Aaron Vasquez: It is not about your peers. It's about you.

Aaron is an art director, photographer, and filmmaker who works with BKLYN1834, Deux North, Thom Browne and other artists. I've been following Aaron on Instagram for a while now and I've always been interested to know more about him and his work. 

When did you start taking photos and making films? What got you into it? 

Everything began in college. I got a Flickr account right around the same time I got the first-gen iPhone. I liked the community on there and wanted to become better. I, by no means, considered myself a photographer back then. But, I wanted to be as good as their featured photographers with my composition and command.  So I found photos and styles I liked, studied how they got their best shots, and went out and experimented at every occasion. 

At the same time, my roommate had bought a Canon T1i (which was one of the first entry-level DSLR cameras at the time) and I had bought a MacBook Pro. We shot an ongoing series focusing on my baby nephew and posted it on Facebook for only our family to see. I became addicted to making these video and eventually I began to make videos about most of the major experiences in my life. Longhorn football and basketball games, road trips, quiet moments, snow in Austin, all were posted on a Vimeo and Tumblr accounts I had created.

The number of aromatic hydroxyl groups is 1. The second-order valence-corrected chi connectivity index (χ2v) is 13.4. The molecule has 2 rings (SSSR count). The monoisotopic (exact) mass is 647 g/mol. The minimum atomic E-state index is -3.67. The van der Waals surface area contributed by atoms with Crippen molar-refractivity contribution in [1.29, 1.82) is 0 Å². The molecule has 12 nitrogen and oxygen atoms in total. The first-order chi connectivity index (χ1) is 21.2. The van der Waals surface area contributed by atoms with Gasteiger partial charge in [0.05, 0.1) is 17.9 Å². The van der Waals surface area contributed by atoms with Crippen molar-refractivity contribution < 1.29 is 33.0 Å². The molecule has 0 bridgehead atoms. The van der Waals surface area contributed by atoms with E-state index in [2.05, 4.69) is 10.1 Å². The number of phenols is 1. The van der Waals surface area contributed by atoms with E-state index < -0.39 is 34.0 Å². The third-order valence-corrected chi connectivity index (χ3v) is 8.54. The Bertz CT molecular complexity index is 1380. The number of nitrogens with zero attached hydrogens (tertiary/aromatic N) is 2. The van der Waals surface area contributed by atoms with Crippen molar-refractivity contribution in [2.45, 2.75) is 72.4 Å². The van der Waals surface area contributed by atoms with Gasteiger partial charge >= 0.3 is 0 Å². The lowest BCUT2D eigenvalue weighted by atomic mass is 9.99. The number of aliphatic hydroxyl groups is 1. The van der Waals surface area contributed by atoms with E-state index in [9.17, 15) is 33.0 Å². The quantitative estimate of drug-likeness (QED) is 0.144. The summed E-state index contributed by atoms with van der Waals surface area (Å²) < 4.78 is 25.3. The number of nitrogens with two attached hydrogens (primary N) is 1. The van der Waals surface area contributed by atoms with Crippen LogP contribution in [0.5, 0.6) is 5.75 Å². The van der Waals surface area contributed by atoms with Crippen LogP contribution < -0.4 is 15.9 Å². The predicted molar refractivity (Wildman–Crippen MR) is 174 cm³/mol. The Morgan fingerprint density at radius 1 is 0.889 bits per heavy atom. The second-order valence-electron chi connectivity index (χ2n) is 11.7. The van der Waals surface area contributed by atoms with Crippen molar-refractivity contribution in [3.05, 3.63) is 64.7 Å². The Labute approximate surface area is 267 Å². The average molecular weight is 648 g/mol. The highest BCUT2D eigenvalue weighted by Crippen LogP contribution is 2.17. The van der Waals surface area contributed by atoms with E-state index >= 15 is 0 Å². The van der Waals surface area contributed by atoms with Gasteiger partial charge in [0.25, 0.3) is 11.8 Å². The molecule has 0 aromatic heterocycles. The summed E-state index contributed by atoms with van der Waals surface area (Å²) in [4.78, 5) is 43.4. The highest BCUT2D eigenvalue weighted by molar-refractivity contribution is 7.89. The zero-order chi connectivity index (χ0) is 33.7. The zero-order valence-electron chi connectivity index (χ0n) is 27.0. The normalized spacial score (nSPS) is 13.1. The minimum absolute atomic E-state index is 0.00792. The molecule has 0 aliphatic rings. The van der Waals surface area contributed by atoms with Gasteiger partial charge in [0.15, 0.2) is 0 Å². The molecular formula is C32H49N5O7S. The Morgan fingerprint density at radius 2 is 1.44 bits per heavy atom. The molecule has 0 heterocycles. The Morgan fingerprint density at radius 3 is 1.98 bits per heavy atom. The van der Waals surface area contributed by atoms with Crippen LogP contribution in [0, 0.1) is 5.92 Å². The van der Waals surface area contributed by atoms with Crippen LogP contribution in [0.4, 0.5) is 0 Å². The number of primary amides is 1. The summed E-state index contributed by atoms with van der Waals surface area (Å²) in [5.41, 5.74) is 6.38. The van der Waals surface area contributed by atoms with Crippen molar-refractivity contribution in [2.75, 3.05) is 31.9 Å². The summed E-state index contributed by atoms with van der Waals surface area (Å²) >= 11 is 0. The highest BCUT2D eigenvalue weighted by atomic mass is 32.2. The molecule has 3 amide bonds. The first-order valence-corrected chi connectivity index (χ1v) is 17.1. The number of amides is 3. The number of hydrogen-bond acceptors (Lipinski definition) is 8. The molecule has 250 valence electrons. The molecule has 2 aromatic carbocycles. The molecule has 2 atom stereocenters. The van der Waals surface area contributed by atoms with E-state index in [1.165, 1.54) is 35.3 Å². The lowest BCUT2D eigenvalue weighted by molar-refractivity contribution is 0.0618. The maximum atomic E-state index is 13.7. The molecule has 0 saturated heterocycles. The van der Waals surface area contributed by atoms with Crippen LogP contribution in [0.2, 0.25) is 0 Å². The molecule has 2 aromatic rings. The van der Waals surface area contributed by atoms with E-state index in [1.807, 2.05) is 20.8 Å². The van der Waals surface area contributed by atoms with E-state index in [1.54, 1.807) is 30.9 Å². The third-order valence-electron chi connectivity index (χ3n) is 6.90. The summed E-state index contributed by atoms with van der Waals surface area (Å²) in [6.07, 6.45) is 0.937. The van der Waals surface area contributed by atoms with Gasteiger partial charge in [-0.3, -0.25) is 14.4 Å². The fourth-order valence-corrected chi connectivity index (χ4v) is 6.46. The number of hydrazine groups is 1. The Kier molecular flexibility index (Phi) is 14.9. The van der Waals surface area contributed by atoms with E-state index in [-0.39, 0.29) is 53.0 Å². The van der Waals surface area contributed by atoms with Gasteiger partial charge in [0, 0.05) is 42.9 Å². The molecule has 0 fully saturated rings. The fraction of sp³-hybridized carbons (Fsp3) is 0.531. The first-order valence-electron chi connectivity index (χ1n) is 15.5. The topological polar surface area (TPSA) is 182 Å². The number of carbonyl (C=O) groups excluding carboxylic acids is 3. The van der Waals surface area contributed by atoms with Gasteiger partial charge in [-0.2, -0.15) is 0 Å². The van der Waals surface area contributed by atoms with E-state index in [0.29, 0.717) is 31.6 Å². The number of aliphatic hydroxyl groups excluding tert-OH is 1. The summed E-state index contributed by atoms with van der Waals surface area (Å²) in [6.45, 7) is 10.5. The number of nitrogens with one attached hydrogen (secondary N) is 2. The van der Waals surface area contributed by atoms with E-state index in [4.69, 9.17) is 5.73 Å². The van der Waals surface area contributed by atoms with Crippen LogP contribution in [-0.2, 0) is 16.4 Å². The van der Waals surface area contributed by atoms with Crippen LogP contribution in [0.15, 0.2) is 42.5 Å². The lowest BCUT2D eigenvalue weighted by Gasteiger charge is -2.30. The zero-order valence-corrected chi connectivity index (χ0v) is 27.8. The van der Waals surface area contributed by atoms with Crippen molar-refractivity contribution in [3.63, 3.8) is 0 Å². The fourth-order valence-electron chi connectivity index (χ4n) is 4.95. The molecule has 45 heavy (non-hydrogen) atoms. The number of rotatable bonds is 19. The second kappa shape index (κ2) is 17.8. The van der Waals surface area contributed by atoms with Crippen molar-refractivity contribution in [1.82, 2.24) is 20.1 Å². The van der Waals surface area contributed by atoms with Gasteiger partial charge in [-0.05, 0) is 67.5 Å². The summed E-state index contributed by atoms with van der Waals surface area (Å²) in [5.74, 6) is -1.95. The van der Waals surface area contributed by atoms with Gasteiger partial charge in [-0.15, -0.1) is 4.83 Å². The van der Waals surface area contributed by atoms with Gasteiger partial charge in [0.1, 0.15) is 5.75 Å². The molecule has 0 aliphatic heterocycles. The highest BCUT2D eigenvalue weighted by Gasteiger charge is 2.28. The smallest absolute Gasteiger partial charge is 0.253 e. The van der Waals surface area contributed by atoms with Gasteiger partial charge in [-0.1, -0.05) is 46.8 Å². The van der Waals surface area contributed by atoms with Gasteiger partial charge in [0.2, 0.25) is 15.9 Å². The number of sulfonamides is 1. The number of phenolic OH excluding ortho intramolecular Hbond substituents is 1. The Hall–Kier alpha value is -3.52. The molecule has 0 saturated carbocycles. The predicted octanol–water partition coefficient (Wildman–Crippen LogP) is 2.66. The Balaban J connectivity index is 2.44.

Eventually, some local rappers reached out asked if I could make their music videos and I said yes. I sent those out to other rappers I loved in NY and LA to see if they would be interested in working with me. I started to get some work, and that turned into a lot of work in both LA and NY. At that point I was still enrolled in college, and it was clear by my grades that I wasn’t focused on my school work. So I left school, and moved to New York City to become a director. 

You work with Deux North and Thom Browne, correct? Some people take years to hone their niche and find the right audience, but you manage to cater to people from different parts of the spectrum. How do you do that so successfully? 

I’m not sure. I know that I’ve always wanted to be doing work in different circles. I liked taking things I’ve learned in one circle and spreading it to others. But I also care about the circles I’m in, whether it be music, film, adventure, fashion, etc. So anything I worked on, I wanted it to be the best that project could be.

For example, working with Deux North, we had to find a way to rise above with beautiful imagery and inspirational storytelling. With Thom Browne, his vision had already taken care of both those things, so we tried to stand out by finding the style in which to tell the story and execute that to the fullest.

You were also at NYFW back in September. How was it? 

It’s always cool. There are parties, shows, tons of energy, and the best looking people wearing the most beautiful things! You leave each event feeling on top of the world. It can be overwhelming, though. This year, the only show I went to was Thom Browne’s, because I was swamped with other work.